When women are allowed to suffer for years with fertility damaging diseases like endometriosis and fibroids, there is a tendency not to trust medical professionals, and once diagnosed, the resentment can turn into depression and anger.

Comprehensive studies documenting women with chronic pain and the corresponding medical neglect, or discrimination, have shown that there is an ingrained level of skepticism held by many medical professionals. Compounding the problem of medical neglect, there is a pervasive acceptance of period pain or low pelvic pain as “normal.” Though this extends well past the medical industry into public perception, new inroads to educating medical professionals about common gynecological conditions, their symptoms and the need to refer to a laparoscopic GYN specialist can go a long way to changing how women are treated.


The CIGC exclusive techniques DualPortGYN and LAAM fibroid removal for fertility were designed to treat complex GYN conditions while minimizing pain from surgery. All CIGC procedures ensure efficiency by controlling for blood loss and mapping the pelvic cavity so that visibility is high. Once these initial techniques are complete, the time spent on the surgery is fast. The less time under anesthesia is better for the patient. It is also important to perform a thorough procedure. Using these advanced techniques, CIGC specialists can achieve both.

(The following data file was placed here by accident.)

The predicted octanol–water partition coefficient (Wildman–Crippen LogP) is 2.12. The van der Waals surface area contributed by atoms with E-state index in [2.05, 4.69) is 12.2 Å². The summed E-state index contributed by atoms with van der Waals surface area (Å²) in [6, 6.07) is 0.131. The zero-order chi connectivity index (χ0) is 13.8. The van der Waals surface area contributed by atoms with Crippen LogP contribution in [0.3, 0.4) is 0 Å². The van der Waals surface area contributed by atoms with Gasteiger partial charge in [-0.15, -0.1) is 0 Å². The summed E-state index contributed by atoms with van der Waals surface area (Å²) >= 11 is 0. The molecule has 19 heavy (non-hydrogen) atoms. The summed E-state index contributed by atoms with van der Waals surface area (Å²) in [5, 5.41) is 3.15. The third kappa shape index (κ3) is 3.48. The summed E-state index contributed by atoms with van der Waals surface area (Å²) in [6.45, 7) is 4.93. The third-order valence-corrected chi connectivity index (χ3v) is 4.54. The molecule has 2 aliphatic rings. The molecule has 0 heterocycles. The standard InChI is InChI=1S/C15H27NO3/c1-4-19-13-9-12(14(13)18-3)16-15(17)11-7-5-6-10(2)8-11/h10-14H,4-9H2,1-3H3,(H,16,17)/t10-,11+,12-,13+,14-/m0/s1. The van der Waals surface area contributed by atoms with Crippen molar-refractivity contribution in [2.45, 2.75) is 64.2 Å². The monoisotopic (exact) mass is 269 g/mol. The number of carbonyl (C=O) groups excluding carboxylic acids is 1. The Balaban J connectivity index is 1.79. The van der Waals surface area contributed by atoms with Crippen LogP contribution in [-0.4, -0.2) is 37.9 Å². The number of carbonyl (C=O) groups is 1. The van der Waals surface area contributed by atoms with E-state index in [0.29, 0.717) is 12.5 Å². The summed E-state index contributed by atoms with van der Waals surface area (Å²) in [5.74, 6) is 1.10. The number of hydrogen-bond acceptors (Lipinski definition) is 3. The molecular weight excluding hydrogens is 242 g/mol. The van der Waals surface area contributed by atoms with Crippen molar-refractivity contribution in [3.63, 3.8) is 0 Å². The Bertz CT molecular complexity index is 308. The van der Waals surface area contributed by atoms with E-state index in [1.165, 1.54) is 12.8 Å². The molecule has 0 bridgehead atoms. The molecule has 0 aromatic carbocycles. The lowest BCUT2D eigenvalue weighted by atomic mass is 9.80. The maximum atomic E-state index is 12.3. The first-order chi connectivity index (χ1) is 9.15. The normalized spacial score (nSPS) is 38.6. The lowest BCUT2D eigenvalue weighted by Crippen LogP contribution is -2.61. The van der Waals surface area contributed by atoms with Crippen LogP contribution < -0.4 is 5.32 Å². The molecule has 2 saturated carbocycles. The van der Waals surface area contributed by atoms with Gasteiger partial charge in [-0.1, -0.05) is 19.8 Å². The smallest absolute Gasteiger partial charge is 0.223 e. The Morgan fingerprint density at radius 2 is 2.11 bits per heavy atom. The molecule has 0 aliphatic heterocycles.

All procedures performed by CIGC specialists are outpatient. That means patients go home from surgery the same day, and recover in the comfort of their own homes. For most patients, there is no required hospital stay. CIGC patients are back to themselves in days, and in many cases return to normal activity between 1 to 2 weeks.

CIGC is dedicated to providing information and materials for women to help navigate the complicated healthcare system. CIGC minimally invasive GYN surgical specialists Dr. Paul MacKoul, MD and Dr. Natalya Danilyants, MD developed their advanced GYN surgical techniques using only two small incisions with patients’ well-being in mind. Dr. Rupen Baxi, MD is a CIGC-trained minimally invasive GYN specialist with extensive fellowship training and a respected speaker and researcher. Book a consultation at The Center for Innovative GYN Care or call 888-787-4379.